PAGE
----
Gobbo and Verna met long ago when they both lived on the East Coast then reconnected when they moved to California.  Tisch and Verna met through their online marketing careers.  All shared a common interest in home brewing.  And all three partners kicked off the dust of their corporate lives to form Harmonic Brewing.  

With the smell of grape nuts in the air, we sat down with the partners and sipped their flagship Rye Old Fashioned Pale -- a nod to the classic American cocktail.
Harmonic Brewing Co-Founders Eddie Gobbo and Jon Verna at the Harmonic Brewing tasting room in Dogpatch, San Francisco, CA.

Why do you do what you do?

EG:  I'm a chemical engineer and scaling home brew to major production was very similar to my previous career of scaling drug processes from lab to production.  I love the science aspect of the work -- to tinker with the recipes and see what works and what doesn't work.  And then the creative aspect of creating something and sharing it with customers and to get that feedback whether good or bad.  I want this to be a place where people want to come again and again -- to make it their hang out. I want it to be like the old school places in San Francisco that we used to go to when we first came to SF and that we feel are now disappearing.  We know we have to earn that and we are up for it!

JV:  It feels so great to be making a tangible product versus working on spreadsheets and being in client meetings and chained to a desk.  I love interacting with people who care about the product we are making.

ET:  This is strictly a passion project for me.  It is what I always enjoyed doing when I wasn't working so the opportunity to turn this into my career was a no-brainer for me.  I feel so fortunate that a hobby has translated into a career.

Why Dogpatch?

JV:  This neighborhood is the perfect vibe for us.  It's industrial but it is also a real neighborhood. We love how neighbors have stopped by while we were under construction to wish us well and to welcome us to Dogpatch. Everyone is so friendly and wants us to succeed.  It is perfect for us.
Eddie did a pub crawl here with his wife and had a chance to explore the neighborhood.  We looked for more than eight months for a place for Harmonic and we were getting discouraged.  We finally saw a listing on Craigslist from ShopFloor Design and the way the listing was worded, it almost seemed liked they were looking for a tenant like us to share space with.  We signed our lease in November 2015.
Harmonic Brewing Co-Founder Eric Tisch oversees the process at the brewery in Dogpatch, San Francisco, CA.
What would you be doing if you weren't doing this?

EG:  Make my living as a musician -- form a band and play bass.

JV:  I would be a music promoter like Bill Graham which is what I originally came to California to do!

ET:  This is the only thing that I want to be doing -- this is it, no other option!

Why did you decide on the name Harmonic Brewing? 

Well, we are all music lovers so the name reflects that but it also refers to the fact that we want all our offerings to be in balance -- smooth -- not too bitter or too strong of an alcohol taste.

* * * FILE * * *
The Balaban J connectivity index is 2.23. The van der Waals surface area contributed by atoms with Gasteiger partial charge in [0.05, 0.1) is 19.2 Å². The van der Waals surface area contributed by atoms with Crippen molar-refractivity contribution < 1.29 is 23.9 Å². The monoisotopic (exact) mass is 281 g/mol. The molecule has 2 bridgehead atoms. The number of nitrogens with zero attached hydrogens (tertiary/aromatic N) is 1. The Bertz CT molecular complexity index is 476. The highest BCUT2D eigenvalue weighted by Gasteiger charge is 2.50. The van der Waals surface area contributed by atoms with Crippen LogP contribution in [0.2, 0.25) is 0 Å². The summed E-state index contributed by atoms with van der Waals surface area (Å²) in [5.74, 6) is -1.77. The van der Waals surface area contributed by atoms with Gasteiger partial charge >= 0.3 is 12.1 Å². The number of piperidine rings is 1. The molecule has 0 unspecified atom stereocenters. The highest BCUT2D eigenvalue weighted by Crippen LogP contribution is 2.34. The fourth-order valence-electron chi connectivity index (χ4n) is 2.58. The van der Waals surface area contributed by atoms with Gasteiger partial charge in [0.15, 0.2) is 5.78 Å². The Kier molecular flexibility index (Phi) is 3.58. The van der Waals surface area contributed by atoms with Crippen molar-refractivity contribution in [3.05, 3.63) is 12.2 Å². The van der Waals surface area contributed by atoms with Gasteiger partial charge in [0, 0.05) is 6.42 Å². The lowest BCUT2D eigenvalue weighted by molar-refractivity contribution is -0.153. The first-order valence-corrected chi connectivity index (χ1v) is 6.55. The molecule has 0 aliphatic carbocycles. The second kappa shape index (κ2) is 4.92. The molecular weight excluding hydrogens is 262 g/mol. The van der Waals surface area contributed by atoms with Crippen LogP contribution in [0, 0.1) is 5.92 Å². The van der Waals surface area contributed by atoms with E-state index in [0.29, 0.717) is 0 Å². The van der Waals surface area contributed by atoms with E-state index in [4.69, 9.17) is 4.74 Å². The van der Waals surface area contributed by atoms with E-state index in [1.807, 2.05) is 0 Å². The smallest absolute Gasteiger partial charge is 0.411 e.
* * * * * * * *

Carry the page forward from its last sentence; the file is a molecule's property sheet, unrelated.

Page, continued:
Editor's Note:  Harmonic Brewing passed their final inspections and is now open for business!
Business Hours:  Thursday & Friday 3pm-11pm, Saturday noon-11 pm and  Sunday noon-5 pm

Tuesday, June 30, 2015

Dogpatch Warriors has a nice RING to it: Meet your neighborhood Warriors' Ambassadors

Three Dogpatch residents who support the new Golden State Warriors Arena in Mission Bay pose at the site which is at 16th and 3rd in San Francisco. Left to right Scott Van Horn, Vanessa Aquino and Adam Gould.
The proposed move by the Golden State Warriors to Dogpatch Flats (aka Mission Bay) has been met by much excitement by many in Dogpatch but also with some concern about the resulting increase in traffic and worries about even more parking woes.

A movement to help educate the communities located around the arena about the move to SF has been dubbed (yes, I said it) by the team as Warriors Ground SF.  Warriors Ground SF is a group of Dogpatach neighbors and business owners who act as ambassadors to help spread support for the Warriors Arena and for the entertainment center and offices that will also be part of the complex.

In Dogpatch, Scott Van Horn, Vanessa Aquino and Adam Gould are part of the Warriors Ground SF coalition.  Two days after the Warriors were crowned NBA Champions, we sat down with Van Horn, Aquino and Gould over pies from Longbridge Pizza to chat about all things Warriors.

You can find out the details about what the Warriors management is proposing for the site at Third and 16th Street at this link as well as some of the concerns that have been put forth in this SF Chronicle article.  We wanted to hear why these three were offering their public support.

Why do you do what you do -- how did you get involved with the Warriors move to San Francisco:

Vanessa Aquino:  As a huge sports fan and a native of San Francisco as well as a resident of Dogpatch for more than ten years, I was of course excited when I heard that the Warriors were considering a move to SF.  I had first heard of the move when Warriors management came to the Dogpatch Neighborhood Association to present their plans for the arena and to discuss how their move to SF would affect Dogpatch.

Scott Van Horn:  I grew up in the East Bay and I started following the Warriors during the "we believe" team which was in 2007.  I met some of the Warriors organizers through various community events and offered to volunteer my time to help educate the community about the issues surrounding the arena. For the Warriors to be the powerful franchise that I think they aspire to be they really need to be in SF.  A new arena in SF will allow them to have luxury boxes and more to offer corporate sponsors.  This in turn will allow them to pay more for the top players.

Adam Gould: I must confess that I have never been much of a basketball fan!  So I'm just now jumping on the bandwagon.  My interest has been less as a sports fan and more as a Dogpatch business person as well as a Dogpatch resident who sees a lot of benefit to the Warriors coming to our neighborhood.
The UCSF Medical Center in Mission Bay looms over the site of the new Golden State Warriors Arena. Supporters of the arena from left to right Scott Van Horn, Vanessa Aquino and Adam Gould.

So what are those benefits to Dogpatch?